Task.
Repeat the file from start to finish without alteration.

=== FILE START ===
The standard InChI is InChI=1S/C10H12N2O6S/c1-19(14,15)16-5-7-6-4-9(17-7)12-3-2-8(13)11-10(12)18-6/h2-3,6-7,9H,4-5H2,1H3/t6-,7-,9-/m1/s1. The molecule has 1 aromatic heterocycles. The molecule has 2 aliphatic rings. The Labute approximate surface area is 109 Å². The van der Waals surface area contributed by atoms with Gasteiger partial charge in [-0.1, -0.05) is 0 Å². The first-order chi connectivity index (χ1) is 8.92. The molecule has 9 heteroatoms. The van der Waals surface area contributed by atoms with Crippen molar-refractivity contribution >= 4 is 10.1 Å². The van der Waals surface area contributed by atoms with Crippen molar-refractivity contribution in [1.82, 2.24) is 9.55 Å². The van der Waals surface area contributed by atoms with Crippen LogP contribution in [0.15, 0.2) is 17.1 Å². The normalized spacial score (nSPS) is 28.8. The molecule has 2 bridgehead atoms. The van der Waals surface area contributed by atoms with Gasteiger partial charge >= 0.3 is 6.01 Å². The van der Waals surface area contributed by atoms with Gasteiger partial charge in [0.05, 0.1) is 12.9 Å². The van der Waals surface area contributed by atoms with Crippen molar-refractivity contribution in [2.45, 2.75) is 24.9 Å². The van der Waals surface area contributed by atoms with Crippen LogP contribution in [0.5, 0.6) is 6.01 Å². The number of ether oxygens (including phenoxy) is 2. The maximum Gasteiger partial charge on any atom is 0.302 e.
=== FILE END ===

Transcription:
The standard InChI is InChI=1S/C10H12N2O6S/c1-19(14,15)16-5-7-6-4-9(17-7)12-3-2-8(13)11-10(12)18-6/h2-3,6-7,9H,4-5H2,1H3/t6-,7-,9-/m1/s1. The molecule has 1 aromatic heterocycles. The molecule has 2 aliphatic rings. The Labute approximate surface area is 109 Å². The van der Waals surface area contributed by atoms with Gasteiger partial charge in [-0.1, -0.05) is 0 Å². The first-order chi connectivity index (χ1) is 8.92. The molecule has 9 heteroatoms. The van der Waals surface area contributed by atoms with Crippen molar-refractivity contribution >= 4 is 10.1 Å². The van der Waals surface area contributed by atoms with Crippen molar-refractivity contribution in [1.82, 2.24) is 9.55 Å². The van der Waals surface area contributed by atoms with Crippen LogP contribution in [0.15, 0.2) is 17.1 Å². The normalized spacial score (nSPS) is 28.8. The molecule has 2 bridgehead atoms. The van der Waals surface area contributed by atoms with Gasteiger partial charge >= 0.3 is 6.01 Å². The van der Waals surface area contributed by atoms with Gasteiger partial charge in [0.05, 0.1) is 12.9 Å². The van der Waals surface area contributed by atoms with Crippen molar-refractivity contribution in [2.45, 2.75) is 24.9 Å². The van der Waals surface area contributed by atoms with Crippen LogP contribution in [0.5, 0.6) is 6.01 Å². The number of ether oxygens (including phenoxy) is 2. The maximum Gasteiger partial charge on any atom is 0.302 e.